Avengers: Endgame review — Marvel sends off original heroes in style

Avengers: Endgame begins in a dark place, but gives fans what they want by revisiting past Marvel moments in a new light.

The Marvel movie franchise uses the power of the past as the decade-long series draws to an end

What's left of the Avengers assemble for Avengers: Endgame. (Marvel Studios)

Avengers: Endgame is not the end, but rather a fitting capstone for a decade of spandex-sheathed stories that started with Iron Man. The 2008 film didn't just resuscitate Robert Downey Jr.'s career, it showed a new way to translate comic book stories to the big screen.

Just as Stan Lee did with Marvel comics in the 1960s, Marvel Studios head Kevin Feige put the human back in heroes. Beginning with Iron Man, the new wave of Marvel movies was filled with stunning special effects, cosplay-worthy costumes and epic battles, but the best moments belonged to the characters.   

With humour and heart, the Marvel Cinematic Universe introduced a new stable of super folk, each with relatable traits. The cocky swagger of Tony Stark. The giddy enthusiasm of Tom Holland's Spider-Man. Hulk's rage. Black Widow's burden.

And come on, how many of you savoured The Avengers' shawarma-eating scene? 

Avengers: Endgame begins in a dark and dour mood as the Black Widow (Scarlett Johansson) and Hawkeye (Jeremy Renner) struggle with what they've lost. (Marvel Studios)

In addition, Feige and his team of writers brought the idea of comic book continuity into the modern blockbuster era with a galaxy-spanning tapestry of 22 films all leading toward one final showdown with the tyrant Thanos (as seen in Avengers: Infinity War).

The challenge with any super team has always been devising a worthy opponent. When Endgame opens, what we see are the remaining Avengers battling failure. 

Their numbers have been cut in half. The mood is dark and dour. After years of trying to protect Earth, Thanos got his hands on the reality-bending infinity gems and snapped half of all life out of existence.

Paul Rudd, centre, returns as Ant-Man, one of Marvel's funniest heroes. (Marvel Studios )

After one last heroic struggle, the Avengers must now do the hardest thing — move on. Some retreat into darker, more brutal versions of themselves. Thor goes on a god-worthy bender.

With a runtime edging past three hours, the pacing is slow and, at the outset, indulgent. Let's be frank, it's not fun to watch heroes lose. But writers Christopher Markus and Stephen McFeely take the time to show how the characters have changed. Captain America still struggles with accepting defeat. Iron Man retreats to the domestic life his avenging days denied him.

But the welcome return of Paul Rudd's Ant-Man brings an opportunity. I don't think it constitutes a spoiler to reveal some time-travelling shenanigans are involved. The plan is far too complicated to dissect and I'm sure the internet will soon be awash with theories on whether it all makes sense.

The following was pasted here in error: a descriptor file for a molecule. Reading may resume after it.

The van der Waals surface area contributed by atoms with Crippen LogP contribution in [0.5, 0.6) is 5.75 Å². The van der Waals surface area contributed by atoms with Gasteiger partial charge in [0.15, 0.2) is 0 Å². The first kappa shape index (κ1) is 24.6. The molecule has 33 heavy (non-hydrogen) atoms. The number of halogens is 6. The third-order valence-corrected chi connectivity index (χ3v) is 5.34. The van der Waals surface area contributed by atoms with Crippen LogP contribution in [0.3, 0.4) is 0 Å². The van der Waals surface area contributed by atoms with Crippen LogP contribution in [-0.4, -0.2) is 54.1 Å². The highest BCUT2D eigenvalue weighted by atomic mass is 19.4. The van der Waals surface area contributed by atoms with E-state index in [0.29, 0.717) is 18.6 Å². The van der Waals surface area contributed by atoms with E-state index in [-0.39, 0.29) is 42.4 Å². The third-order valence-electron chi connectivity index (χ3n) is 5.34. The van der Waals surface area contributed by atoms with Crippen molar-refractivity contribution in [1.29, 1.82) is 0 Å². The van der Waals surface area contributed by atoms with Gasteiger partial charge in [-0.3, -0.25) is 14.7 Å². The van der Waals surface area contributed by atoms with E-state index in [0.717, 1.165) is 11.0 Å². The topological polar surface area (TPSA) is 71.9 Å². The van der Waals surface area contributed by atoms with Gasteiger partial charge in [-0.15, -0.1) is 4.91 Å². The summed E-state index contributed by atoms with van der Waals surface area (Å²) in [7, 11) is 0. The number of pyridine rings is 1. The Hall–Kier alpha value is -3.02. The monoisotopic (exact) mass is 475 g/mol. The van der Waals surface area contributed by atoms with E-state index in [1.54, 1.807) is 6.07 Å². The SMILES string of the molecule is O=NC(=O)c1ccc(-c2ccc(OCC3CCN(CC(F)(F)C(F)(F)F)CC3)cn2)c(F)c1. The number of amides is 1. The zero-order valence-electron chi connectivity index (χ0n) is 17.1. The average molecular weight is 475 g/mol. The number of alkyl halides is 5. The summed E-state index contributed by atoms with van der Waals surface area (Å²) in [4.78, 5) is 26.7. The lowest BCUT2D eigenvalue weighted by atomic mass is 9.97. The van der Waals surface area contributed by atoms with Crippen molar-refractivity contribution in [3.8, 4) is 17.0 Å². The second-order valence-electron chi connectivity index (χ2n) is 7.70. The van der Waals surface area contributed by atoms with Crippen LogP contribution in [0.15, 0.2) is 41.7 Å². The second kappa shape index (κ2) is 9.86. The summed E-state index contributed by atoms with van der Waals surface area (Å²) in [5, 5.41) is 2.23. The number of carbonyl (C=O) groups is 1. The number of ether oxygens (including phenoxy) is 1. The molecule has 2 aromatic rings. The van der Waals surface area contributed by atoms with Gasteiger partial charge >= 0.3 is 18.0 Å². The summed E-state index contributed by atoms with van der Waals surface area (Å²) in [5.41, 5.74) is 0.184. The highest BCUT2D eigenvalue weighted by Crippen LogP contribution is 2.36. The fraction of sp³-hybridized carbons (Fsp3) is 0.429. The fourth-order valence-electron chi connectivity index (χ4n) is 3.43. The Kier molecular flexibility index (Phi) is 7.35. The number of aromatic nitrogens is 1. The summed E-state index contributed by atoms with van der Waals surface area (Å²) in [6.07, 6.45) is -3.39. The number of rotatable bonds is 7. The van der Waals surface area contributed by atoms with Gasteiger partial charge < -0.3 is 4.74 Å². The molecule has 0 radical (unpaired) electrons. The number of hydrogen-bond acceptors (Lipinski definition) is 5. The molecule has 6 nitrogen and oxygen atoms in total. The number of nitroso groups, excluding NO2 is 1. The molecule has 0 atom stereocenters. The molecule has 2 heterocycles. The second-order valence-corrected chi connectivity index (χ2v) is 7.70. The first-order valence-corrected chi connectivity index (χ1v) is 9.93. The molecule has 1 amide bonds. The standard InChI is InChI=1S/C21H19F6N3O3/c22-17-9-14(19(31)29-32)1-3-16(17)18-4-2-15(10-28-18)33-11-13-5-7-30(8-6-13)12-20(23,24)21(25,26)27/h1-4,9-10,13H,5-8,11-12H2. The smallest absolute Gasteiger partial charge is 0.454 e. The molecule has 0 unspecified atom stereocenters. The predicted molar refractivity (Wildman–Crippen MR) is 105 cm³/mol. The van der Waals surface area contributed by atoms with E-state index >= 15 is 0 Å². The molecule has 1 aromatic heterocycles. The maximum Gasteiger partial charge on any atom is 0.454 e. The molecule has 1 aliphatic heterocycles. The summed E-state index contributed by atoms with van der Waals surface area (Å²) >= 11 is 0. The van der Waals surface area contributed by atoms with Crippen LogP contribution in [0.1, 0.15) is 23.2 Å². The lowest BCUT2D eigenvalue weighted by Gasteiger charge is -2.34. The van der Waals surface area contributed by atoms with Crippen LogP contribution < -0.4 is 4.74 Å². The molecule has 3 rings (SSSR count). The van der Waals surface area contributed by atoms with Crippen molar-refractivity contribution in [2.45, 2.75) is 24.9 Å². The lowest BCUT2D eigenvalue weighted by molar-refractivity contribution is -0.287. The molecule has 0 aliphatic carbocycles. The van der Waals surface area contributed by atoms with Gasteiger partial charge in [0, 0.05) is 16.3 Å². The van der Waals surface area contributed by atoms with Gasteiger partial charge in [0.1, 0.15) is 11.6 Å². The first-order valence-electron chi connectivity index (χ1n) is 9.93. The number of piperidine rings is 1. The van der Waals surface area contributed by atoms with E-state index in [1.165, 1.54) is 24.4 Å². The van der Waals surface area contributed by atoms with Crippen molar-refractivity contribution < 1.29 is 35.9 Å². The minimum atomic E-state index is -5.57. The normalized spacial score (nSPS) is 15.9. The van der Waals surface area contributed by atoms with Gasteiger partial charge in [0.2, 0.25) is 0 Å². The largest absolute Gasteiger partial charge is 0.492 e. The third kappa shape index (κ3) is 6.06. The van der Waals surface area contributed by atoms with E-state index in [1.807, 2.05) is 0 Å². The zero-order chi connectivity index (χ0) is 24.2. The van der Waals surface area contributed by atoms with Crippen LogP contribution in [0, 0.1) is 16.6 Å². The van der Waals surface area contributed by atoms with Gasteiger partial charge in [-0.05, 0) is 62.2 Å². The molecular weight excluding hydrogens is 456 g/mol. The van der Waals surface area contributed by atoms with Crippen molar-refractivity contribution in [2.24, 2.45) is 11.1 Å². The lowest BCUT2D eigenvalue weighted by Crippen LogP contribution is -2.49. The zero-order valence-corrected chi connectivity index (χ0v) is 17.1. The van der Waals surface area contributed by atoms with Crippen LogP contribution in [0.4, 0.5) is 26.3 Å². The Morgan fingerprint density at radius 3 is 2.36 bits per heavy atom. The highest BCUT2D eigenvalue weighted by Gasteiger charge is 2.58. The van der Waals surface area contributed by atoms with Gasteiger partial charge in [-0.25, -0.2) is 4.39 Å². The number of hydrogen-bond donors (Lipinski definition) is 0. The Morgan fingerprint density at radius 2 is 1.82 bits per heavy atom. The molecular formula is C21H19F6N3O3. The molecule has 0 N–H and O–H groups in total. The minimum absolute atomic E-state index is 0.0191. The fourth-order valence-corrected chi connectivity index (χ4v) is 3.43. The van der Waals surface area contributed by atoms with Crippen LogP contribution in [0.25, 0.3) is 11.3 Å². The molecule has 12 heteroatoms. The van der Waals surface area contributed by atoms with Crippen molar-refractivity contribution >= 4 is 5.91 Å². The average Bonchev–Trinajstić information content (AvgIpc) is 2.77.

But the genius of this development is how it allows the Avengers to look back on the choices that brought them to Endgame. As the various teams head off on an interstellar treasure hunt, we're treated to moments from previous adventures. But this isn't a rehashing of Marvel's greatest hits, but rather a way of seeing them with fresh eyes and added perspective.

Sometimes it's just snickering in an alleyway as classic Hulk goes smashy smashy. Or watching what Star Lord's Indiana Jones shtick looks like when you're not listening to the soundtrack.

Classic heroes get their moment

McFeely and Markus's timeline technique also allows the Avengers to keep growing. When Chris Hemsworth first appeared as Thor, he struck many as a godly space doofus, but the Lord of Thunder has turned into a surprisingly layered warrior. In Endgame,Thor is shattered and mortal to great effect.

Then there's Robert Downey Jr, who has become so fused with Tony Stark they're almost indistinguishable. Endgame gives Stark a chance to make peace with his past, showing the sweetness behind the swagger.

Chris Hemsworth's latest outing as Thor finds the God of Thunder in a dark place. (Marvel Studios)

As a young comic book reader, I was always drawn to the crossover issues, because occasionally you'd be treated to one of those beautiful double-page spreads, with heroes and villains all crammed in a single, giant panel.

When the Avengers do finally assemble in Endgame, this is what directors Anthony and Joe Russo give us. Is it over the top? Yes, but gloriously so.

In terms of screen time, some fan favourites are overlooked. 

Captain Marvel is missing for much of the movie. Just like Superman, I think her almost limitless powers present a problem for writers. For fans of Black Panther, Wakanda may be forever but his followers are nearly irrelevant.

Same goes for Tessa Thompson, who stole the show as Valkyrie in Thor: Ragnarok. She survives the snap and makes a few appearances but is by no means critical to Endgame's story.

Some of Marvel's newer heroes, such as Black Panther and Captain Marvel, spend much of the story off-screen. The finale focuses on the original Avengers, including Robert Downey Jr. as Tony Stark/Iron Man. (Marvel Studios)

In the end, the focus is on the heart of the team that started it all. Tears will be shed. I may have felt something welling up myself.

But what follows the inevitable is almost the best part: a series of gentle codas, closing the book on this decade-long journey.

What Avengers: Endgame gives fans is a chance to say goodbye before the inevitable next wave of heroes take the stage.

Rating: 4.5 stars out of 5


Eli Glasner

Senior entertainment reporter

Eli Glasner is the senior entertainment reporter and screentime columnist for CBC News. Covering culture has taken him from the northern tip of Moosonee Ontario to the Oscars and beyond.  


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